The Challenges of Conscription for Us

With conscription comes many challenges in a Christadelphian’s life, primarily mentally. Many brethren who have faced tribunals to give account of their conscience and beliefs describe the ordeal as stressful, pressurised and soul-searching. They had to think hard about their personal beliefs and whether they really were committed to them, as well as having to present substantial evidence to back up their claims. In each case the judge was looking at their lives to see whether they were consistent with their beliefs.

How consistent are we? In the 21st century, increasing technology and communication al­lows people to see who we really are. Social media exposes a side of our life that makes us very trans­parent to the world. They can see if we live up to our beliefs or not. A young person’s life can be so easily uncovered and traced using technology, and this reason alone should warn us that we need to be seen to have a clear track record in all aspects of life and not linger on the ‘borderline’ of sin. How would we feel if we claimed to be servants of God before the judge and he pulls out a list of recent lifestyle behaviours which contradict the very allegiance we are giving lip service to?

Elderly brethren who have been through the conscription process use many different words to describe their courtroom experiences. These are some of the emotions they have expressed: “stress­ful”, “humiliating”, “terrifying”, “nerve racking”, “sleepless anxiety” and “pressure filled scenes”. It was not a comfortable appearance for the conscien­tious objector who was subjected to many pressing, probing questions. The individual had to provide proof that they knew their Bible and how to defend their stance. Their personal history was brought up and discussed, including inconsistencies in their life. One was considered ‘guilty until proven innocent’ and therefore had to provide adequate proof to show that they were faithful Christadelphians with a real scriptural conscience against military service. No one (in the public)  liked Christadelphians and they were considered cowards, making it much more uncomfortable for a young man to successfully plead his case and gain exemption from military service.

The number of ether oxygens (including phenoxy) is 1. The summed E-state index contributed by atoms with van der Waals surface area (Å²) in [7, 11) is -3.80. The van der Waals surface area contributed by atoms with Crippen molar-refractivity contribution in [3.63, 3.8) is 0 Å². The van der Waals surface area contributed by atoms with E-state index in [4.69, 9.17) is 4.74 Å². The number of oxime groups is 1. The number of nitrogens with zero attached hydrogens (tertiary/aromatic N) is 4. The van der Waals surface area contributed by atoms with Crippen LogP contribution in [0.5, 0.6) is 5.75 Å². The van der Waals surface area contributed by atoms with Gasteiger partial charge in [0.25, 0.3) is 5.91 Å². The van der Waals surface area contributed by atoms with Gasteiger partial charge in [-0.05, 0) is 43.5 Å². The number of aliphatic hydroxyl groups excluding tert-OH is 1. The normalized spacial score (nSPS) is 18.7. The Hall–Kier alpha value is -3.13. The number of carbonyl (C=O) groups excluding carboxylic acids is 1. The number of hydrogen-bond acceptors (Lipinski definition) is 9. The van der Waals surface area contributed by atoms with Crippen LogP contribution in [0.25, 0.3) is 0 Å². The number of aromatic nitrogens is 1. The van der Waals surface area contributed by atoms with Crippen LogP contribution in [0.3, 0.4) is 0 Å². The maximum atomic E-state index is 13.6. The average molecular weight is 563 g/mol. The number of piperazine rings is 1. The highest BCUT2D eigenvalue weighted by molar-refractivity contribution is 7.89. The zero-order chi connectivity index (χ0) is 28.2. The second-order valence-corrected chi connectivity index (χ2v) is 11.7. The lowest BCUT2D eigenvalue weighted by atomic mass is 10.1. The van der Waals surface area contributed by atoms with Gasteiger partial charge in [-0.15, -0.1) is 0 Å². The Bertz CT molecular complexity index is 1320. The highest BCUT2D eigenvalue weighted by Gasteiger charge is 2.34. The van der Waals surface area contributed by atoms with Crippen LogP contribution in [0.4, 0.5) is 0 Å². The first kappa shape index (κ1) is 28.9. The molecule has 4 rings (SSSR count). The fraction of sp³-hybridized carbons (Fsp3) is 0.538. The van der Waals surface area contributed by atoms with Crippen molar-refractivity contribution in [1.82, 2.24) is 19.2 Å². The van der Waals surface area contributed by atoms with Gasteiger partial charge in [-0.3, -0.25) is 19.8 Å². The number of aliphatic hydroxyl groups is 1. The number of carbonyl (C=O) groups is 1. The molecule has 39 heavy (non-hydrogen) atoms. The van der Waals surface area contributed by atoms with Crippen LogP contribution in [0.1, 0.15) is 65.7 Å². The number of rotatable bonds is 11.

A Test of our Faith

There are many cases of Chris ta­delphian brothers who endured the trials and public shame that are as­sociated with conscription as they stood for what was right – showing that it is possible for us too, if we have the dedication. One of the most steadfast examples was Brother John Evans during the First World War (as outlined in a CSSS publication, Test Case for Canada). Brother John endured all kinds of physical and verbal abuse, mental anguish, grief, starvation, isolation and constant hatred for what he steadfastly believed, while being shipped across the world to different prisons, detention centres and camps for a year. Because of Brother John’s faithful restraint, he was discharged from the army.

Bre Ron Buchan and Roy Rendel sheltering from the rain at labour camp, 1943

More recent examples of brethren suffering because of their conscience during the Second World War and the Vietnam War demonstrate that even in a so-called tolerant society, they were not exempt from receiving public humiliation, accusations of desertion, prison sentences, physical and verbal abuse, loss of employment, as well as being forced to perform civil work or work of national importance away from home. Despite today’s emphasis on human rights, when it comes to defending one’s country, society can still inflict hardship and injustice to any who refuse to fight. We need to be ready to endure any hardship that might come our way in the future.

The Need for Consistency

Demonstrating consistency in a believer’s life is a very vital part of proving sincerity when seeking to gain exemption from military service. The necessity of being consistent in both words and actions has been carefully noted in the past. Words needed to be backed up by godly be­haviour, otherwise the inconsistencies were quickly identified by the judge. The court does not just look at whether an objector has been violent in the past or not; it looks at the complete history of their life in relation to how they profess to live their lives according to biblical values. Any inconsistency is relentlessly scrutinized, demonstrating the impor­tance of having a completely consistent life.